Perfluorocarbons – you’ve probably heard a bit about them and we presume not all of it was good. But what are they? And why all the fuss?

Perfluorocarbons or PFCs are basically just chemical compounds. But the reason these particular compounds have got so much bad press is because they don’t readily break down. Instead PFCs are stored and spread in the environments they are used in. And that’s where the problems really start.

PFCs are used by the outdoor industry, a lot. They’re used to impregnate textiles to make them water and oil repellent. And they work really, really well. But, when you take that PFC-impregnated shell jacket home, take it out of the bag and use it for your next escape into nature, small PFC particles also escape into nature. But unlike you, they stay there. And spread. And as they’re stored in living organisms for several years they can gradually work their way up the food chain.

So it’s a kind of catch 22 situation. They offer great functionality for outdoor gear, but they’re slowly but surely flooding the environment around us. The very environment that the outdoor industry – including Fjällräven – relies on for its livelihood. And who knows what long-term effects these compounds will have on our health and the health of nature.

A few years ago we decided to look for alternatives. And wow, it really wasn’t easy. Firstly, the options were few and far between. And then there was the question of what were the side effects of these other chemicals?

“In a way it was perhaps easier for us – rather than other brands – to start looking for alternatives, as we didn’t already have a large collection of shell garments at that time, so we were able to get it right from the beginning,” explains Christiane Dolva, Fjällräven’s Sustainability Manager.

“But we didn’t just want to jump on the next fad. We were really cautious. Our view is that you have to be careful now or you could end up being sorry later.”

So we worked our way through a whole load of durable water repellents, known as DWRs. “We had to make a few compromises because when we found a solution with acceptable water repellency it proved to be less durable and oil-resistant than DWRs that contained PFCs,” explains Felix Aejmelaeus-Lindström, Fjällräven’s chemicals specialist. “But we felt we could educate our customers on how to take care of their shell garments in regards to durability and we could also supply them with a PFC-free impregnation spray to top up the existing impregnation.”

“We asked ourselves: does a jacket really need to be oil proof if it’s better for the environment,” adds Christiane. “We felt it was a low price to pay. It’s easy in this industry to add functionality because it’s nice to have, but every added function has a side effect, often on the environment in the form of chemical release or production issues. We need to evaluate if every function is worth the extra environmental impact.”

But the challenges didn’t stop there. We then had to make sure the DWR supplier could work with the materials supplier and that the fabric we’d chosen – recycled polyester – would work with the DWR.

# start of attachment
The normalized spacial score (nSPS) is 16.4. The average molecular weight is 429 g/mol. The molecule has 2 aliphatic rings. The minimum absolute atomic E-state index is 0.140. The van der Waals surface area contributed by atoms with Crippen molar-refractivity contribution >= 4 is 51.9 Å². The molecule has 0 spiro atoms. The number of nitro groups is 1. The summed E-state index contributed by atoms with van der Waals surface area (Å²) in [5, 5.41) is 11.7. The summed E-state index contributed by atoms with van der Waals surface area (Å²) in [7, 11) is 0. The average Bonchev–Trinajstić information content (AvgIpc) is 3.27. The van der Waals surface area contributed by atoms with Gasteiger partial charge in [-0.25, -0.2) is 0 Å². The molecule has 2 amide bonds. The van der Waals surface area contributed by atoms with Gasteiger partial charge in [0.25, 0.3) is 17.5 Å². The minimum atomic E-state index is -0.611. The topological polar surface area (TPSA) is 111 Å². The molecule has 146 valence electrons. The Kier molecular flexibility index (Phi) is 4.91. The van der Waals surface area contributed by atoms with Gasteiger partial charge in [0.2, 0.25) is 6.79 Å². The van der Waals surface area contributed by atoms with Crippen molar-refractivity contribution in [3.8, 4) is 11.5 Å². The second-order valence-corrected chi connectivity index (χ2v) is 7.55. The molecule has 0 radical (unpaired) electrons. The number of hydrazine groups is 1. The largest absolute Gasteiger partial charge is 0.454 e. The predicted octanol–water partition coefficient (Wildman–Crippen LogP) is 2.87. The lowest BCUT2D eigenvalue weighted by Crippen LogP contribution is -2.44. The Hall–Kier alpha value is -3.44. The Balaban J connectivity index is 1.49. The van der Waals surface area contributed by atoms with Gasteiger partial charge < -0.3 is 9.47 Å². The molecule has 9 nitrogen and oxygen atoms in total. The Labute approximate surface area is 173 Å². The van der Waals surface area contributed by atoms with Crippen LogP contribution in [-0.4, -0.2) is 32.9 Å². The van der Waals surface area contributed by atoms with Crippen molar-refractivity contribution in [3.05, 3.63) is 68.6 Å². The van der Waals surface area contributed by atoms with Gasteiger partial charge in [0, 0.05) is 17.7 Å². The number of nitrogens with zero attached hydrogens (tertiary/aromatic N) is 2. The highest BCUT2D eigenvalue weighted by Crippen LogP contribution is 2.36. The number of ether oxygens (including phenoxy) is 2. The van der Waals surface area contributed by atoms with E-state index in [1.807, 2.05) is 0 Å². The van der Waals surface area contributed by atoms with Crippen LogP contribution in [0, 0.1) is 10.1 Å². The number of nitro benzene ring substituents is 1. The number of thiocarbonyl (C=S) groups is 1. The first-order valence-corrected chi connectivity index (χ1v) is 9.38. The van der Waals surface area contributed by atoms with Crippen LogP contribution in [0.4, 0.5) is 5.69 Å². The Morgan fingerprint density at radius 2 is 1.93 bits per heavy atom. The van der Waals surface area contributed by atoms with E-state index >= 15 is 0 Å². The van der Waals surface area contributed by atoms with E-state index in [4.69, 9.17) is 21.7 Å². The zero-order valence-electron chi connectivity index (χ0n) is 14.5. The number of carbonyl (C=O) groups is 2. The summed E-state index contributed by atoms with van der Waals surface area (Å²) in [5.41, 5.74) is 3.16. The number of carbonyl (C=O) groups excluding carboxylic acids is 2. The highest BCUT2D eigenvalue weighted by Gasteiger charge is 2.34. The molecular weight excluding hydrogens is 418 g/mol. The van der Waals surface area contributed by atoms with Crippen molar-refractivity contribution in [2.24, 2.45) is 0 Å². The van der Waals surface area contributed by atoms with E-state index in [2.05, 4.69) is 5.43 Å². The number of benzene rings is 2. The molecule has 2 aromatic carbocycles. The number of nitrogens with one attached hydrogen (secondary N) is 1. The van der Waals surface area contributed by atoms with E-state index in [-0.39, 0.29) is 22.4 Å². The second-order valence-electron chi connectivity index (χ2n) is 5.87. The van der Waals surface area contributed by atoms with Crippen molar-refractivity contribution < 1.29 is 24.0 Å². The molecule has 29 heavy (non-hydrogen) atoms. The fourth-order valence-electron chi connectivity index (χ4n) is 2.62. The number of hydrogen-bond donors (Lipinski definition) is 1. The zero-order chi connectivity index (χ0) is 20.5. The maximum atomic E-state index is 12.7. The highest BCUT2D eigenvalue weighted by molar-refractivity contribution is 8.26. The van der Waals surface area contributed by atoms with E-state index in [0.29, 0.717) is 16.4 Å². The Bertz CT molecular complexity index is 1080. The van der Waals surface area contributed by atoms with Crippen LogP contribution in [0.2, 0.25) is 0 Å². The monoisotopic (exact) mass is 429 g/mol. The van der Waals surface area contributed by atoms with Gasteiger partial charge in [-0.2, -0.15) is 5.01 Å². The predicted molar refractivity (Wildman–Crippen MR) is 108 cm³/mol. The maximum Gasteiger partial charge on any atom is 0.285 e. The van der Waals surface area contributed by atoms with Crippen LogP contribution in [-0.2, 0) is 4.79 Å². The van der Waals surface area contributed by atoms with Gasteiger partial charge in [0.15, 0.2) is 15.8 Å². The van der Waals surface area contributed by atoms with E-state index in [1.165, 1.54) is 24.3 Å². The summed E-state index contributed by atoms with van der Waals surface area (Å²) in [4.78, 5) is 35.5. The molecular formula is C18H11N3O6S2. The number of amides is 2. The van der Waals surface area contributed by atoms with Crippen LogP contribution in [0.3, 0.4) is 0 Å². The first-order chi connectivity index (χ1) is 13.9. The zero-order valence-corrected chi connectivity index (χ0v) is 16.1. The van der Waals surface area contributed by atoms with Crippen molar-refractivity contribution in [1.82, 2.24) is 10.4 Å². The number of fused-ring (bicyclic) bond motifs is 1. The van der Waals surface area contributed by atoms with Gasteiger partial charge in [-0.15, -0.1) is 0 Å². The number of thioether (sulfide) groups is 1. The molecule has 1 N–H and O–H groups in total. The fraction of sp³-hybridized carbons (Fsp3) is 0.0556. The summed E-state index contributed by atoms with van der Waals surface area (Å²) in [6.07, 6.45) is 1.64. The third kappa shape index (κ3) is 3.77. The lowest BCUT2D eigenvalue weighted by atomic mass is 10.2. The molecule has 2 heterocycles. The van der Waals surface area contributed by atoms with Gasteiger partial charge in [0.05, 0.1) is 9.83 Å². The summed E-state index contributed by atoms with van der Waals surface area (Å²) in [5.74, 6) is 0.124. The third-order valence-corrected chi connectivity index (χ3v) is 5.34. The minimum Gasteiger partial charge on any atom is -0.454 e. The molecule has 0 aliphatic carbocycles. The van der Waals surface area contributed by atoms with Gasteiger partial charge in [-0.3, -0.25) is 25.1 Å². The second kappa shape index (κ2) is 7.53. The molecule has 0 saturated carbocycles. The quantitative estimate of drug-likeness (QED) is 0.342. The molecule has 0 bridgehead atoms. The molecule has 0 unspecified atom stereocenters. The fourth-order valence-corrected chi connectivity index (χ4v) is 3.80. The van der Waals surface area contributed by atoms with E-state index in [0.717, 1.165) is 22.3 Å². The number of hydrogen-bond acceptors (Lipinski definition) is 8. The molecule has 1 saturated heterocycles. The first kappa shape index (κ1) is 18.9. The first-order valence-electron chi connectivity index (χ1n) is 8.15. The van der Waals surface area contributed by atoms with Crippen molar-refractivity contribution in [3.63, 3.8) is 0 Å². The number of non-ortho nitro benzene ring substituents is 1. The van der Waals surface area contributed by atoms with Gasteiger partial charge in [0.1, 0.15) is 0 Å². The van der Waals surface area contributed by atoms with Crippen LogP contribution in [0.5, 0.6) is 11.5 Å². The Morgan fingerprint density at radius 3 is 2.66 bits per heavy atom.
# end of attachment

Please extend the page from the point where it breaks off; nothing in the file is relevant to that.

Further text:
“One of the complicated parts in developing a new treatment is that it involves a lot of communication between different suppliers,” says Felix. “There are so many people involved and so many confidential details. This doesn’t just require trust, but the actual signing of non-disclosure agreements. It’s like playing chess – it’s a slow process of moving forwards and backwards all the time.”

But we eventually got there and the results were Keb Eco-Shell Jackets and Trousers – products we’re really proud of and that have even won awards. But when we say we eventually got there, we mean that our impregnation is PFC-free.

What about the zips? They’re a small detail, but an important one. There are currently no water repellent PFC-free zips. None at all.

We tested some zips that claimed to be PFC free. But whether they were PFC free or not soon became irrelevant, as they didn’t offer any water resistance – which is essential on a water resistant jacket. So what to do?

Right now we’re investigating. “We want to convince other big suppliers to change their minds about zips. But we’re not quite there yet,” says Christiane. “But when we first looked into PFC impregnation there wasn’t much choice there either. So we hope if we and other brands can put pressure on the industry to take another look at their zips we can initiate a change.”

Our product development is an on-going process. Just because the Keb Eco-Shell Jacket has won awards for its sustainability; just because it’s made from recycled polyester; just because the impregnation is free from harmful PFCs doesn’t mean we stop, sit back, pat our backs and say ‘nice job’. This is because we still have a way to go.

“We never settle,” says Felix. “We’re always striving to improve. We continue to look to better our products. It takes a lot of time. But our ambition is to be proactive and always ask, ‘can we make this product any better?’”. The answer is usually: yes.